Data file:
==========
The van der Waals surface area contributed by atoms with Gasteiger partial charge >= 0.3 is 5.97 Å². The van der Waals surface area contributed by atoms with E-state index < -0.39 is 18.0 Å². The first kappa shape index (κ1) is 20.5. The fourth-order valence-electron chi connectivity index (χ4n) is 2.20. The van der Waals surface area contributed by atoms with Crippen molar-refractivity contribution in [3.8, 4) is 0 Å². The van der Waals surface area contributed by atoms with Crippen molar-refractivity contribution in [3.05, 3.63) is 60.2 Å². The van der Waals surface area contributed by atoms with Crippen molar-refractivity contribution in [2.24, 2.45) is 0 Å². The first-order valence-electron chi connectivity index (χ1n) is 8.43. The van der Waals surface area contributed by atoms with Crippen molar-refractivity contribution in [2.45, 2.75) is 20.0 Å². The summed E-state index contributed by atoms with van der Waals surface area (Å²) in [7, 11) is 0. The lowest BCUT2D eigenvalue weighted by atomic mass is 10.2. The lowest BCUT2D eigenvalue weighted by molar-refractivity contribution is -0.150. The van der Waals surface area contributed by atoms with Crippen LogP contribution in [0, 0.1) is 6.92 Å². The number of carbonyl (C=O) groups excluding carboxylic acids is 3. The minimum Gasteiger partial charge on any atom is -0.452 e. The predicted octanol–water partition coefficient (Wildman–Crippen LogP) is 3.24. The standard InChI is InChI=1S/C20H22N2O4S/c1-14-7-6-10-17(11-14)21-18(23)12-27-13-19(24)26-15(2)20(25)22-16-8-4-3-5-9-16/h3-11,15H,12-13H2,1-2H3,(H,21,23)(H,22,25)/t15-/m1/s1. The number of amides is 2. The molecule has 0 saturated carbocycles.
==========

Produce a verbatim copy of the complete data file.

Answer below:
The van der Waals surface area contributed by atoms with Gasteiger partial charge >= 0.3 is 5.97 Å². The van der Waals surface area contributed by atoms with E-state index < -0.39 is 18.0 Å². The first kappa shape index (κ1) is 20.5. The fourth-order valence-electron chi connectivity index (χ4n) is 2.20. The van der Waals surface area contributed by atoms with Crippen molar-refractivity contribution in [3.8, 4) is 0 Å². The van der Waals surface area contributed by atoms with Crippen molar-refractivity contribution in [3.05, 3.63) is 60.2 Å². The van der Waals surface area contributed by atoms with Crippen molar-refractivity contribution in [2.24, 2.45) is 0 Å². The first-order valence-electron chi connectivity index (χ1n) is 8.43. The van der Waals surface area contributed by atoms with Crippen molar-refractivity contribution in [2.45, 2.75) is 20.0 Å². The summed E-state index contributed by atoms with van der Waals surface area (Å²) in [7, 11) is 0. The lowest BCUT2D eigenvalue weighted by atomic mass is 10.2. The lowest BCUT2D eigenvalue weighted by molar-refractivity contribution is -0.150. The van der Waals surface area contributed by atoms with Crippen LogP contribution in [0, 0.1) is 6.92 Å². The number of carbonyl (C=O) groups excluding carboxylic acids is 3. The minimum Gasteiger partial charge on any atom is -0.452 e. The predicted octanol–water partition coefficient (Wildman–Crippen LogP) is 3.24. The standard InChI is InChI=1S/C20H22N2O4S/c1-14-7-6-10-17(11-14)21-18(23)12-27-13-19(24)26-15(2)20(25)22-16-8-4-3-5-9-16/h3-11,15H,12-13H2,1-2H3,(H,21,23)(H,22,25)/t15-/m1/s1. The number of amides is 2. The molecule has 0 saturated carbocycles.